Then it’s pretty simple – keep what is working and throw away what doesn’t. Really, just scrap it. In our experience it was smarter to cut the fat and trim features rather than just add new ones we thought might work. For a number of reasons we actually decided to rebuild rather than make additions to existing codebase. Contrary to popular belief, this is more challenging than it sounds. Why? Inherently, humans tend to be scared and freeze when making drastic changes on things they spent long periods of time working on. It all comes down to our natural fear of change. This is no truer as an employee of a Big Co. than as it is as a startup team reviewing their V1.0 product. The reason is we fear change. Yet, this is exactly where we found ourselves with our product – growing but not growing very fast. Ultimately, we decided we weren’t scared of the consequences since we knew if we did nothing, nothing would change. Actually, that’s not true. It would have been the end of the line since “good enough” is actually not good enough in the big leagues.
State it VERY publicly
Almost nothing gets done until there’s a deadline. Although dates set internally are the start of it, they are only as good as your team’s integrity. Unfortunately, it’s way too easy to fudge on commitments when they are loosely agreed upon between a few team members in a private meeting. Fully committing to a new product release required establishing a public event and trying it to our new product. To make it even more drastic of a commitment, we also stated this publicly and promised a large group of people they would be using our system, the very product that wasn’t yet built. This was really the only way to move the needle. Similar to launch parties, larger public commitments set solid deadlines teams must respect. In fact, DEADline is a great word since that is what you will be if, in fact, you don’t meet it.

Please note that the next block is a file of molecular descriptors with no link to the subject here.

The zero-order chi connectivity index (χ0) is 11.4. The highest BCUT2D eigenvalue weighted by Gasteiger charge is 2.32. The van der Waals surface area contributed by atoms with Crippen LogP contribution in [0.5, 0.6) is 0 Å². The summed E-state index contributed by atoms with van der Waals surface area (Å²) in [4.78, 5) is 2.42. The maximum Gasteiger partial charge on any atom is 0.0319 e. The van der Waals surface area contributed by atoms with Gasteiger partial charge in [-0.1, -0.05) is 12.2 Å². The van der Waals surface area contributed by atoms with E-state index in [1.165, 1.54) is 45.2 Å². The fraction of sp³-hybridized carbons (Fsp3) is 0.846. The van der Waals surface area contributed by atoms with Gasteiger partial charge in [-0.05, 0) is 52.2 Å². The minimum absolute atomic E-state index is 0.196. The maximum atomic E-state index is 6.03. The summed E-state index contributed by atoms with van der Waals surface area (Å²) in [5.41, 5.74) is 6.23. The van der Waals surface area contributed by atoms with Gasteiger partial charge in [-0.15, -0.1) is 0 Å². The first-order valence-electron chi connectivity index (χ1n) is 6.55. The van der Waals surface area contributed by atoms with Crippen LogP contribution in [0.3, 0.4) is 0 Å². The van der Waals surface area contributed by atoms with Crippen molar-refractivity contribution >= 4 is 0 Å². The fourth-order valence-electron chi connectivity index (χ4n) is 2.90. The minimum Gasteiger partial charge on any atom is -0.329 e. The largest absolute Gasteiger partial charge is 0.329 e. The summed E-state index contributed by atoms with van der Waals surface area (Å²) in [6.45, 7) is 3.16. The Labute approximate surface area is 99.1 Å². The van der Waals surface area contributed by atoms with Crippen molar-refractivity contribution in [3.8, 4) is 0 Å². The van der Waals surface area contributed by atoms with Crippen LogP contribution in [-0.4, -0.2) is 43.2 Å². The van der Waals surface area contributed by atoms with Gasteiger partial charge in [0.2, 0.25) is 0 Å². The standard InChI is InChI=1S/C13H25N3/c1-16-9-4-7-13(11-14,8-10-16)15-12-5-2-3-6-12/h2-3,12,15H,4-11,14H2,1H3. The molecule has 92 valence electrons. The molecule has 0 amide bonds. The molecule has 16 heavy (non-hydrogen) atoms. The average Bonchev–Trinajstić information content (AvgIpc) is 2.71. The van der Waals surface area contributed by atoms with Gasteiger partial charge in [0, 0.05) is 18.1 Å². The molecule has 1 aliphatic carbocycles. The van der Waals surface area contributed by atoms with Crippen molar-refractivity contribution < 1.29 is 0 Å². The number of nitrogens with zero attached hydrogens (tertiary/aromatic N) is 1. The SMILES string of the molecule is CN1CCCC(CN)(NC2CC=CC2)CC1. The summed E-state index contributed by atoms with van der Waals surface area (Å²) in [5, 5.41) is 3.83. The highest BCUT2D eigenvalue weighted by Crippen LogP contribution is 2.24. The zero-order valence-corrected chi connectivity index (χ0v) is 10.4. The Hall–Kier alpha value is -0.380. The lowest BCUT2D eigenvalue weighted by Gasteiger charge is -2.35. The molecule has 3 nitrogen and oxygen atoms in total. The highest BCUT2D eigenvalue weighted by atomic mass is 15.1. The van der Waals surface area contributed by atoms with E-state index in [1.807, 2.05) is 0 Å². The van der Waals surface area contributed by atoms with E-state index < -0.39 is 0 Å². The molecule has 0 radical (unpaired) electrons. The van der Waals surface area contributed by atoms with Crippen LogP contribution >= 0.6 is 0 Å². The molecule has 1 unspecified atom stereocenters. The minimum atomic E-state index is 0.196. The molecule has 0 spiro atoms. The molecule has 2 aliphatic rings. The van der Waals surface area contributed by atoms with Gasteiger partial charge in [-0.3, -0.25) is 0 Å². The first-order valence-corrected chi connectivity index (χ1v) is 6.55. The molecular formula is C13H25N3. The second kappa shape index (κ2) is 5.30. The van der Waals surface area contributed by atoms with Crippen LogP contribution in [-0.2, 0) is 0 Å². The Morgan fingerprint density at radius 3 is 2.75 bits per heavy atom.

Do whatever it takes to deliver
Staying at the office until wee hours of the morning, having intense discussions of where buttons and other little details should be placed, and not spending time with friends or family because a deadline is fast approaching, these are all signs you are doing whatever it takes to make things happen.
The biggest sign: you are more afraid of not delivering and failing in public than anything else in the moment.
We found ourselves performing at levels we hadn’t reached in quite some time, if ever. The last few weeks were a blur, and we didn’t sleep at all the night before our release, not because we were excited like Christmas Eve, but because we HAD to deliver. Although not amusing at the time, the moment media was suppose to go live (6am EST) announcing our latest release, our site was actually down. How fun! Even more challenging, throughout the entire launch day our system was incredibly buggy due to a DNS change and other small issues. Yet I was as proud as any startup CEO could be watching our entire team set aside all other distractions, doing whatever it takes to push out a successful new release.
The lesson here is simple – without a predetermined public commitment connected to a larger event we would never have pushed ourselves as hard as we did. We would have stayed in Death Valley, remaining complacent like the other 90% of startups out there. We smartly made a commitment others outside our organization could hold us accountable and expect us to deliver on. It was very risky.
Yet, through the very late nights and stressful moments an awesome feeling started to emerge: Damn right, we will most definitely make this happen.
image via Flickr user Michael Ransburg.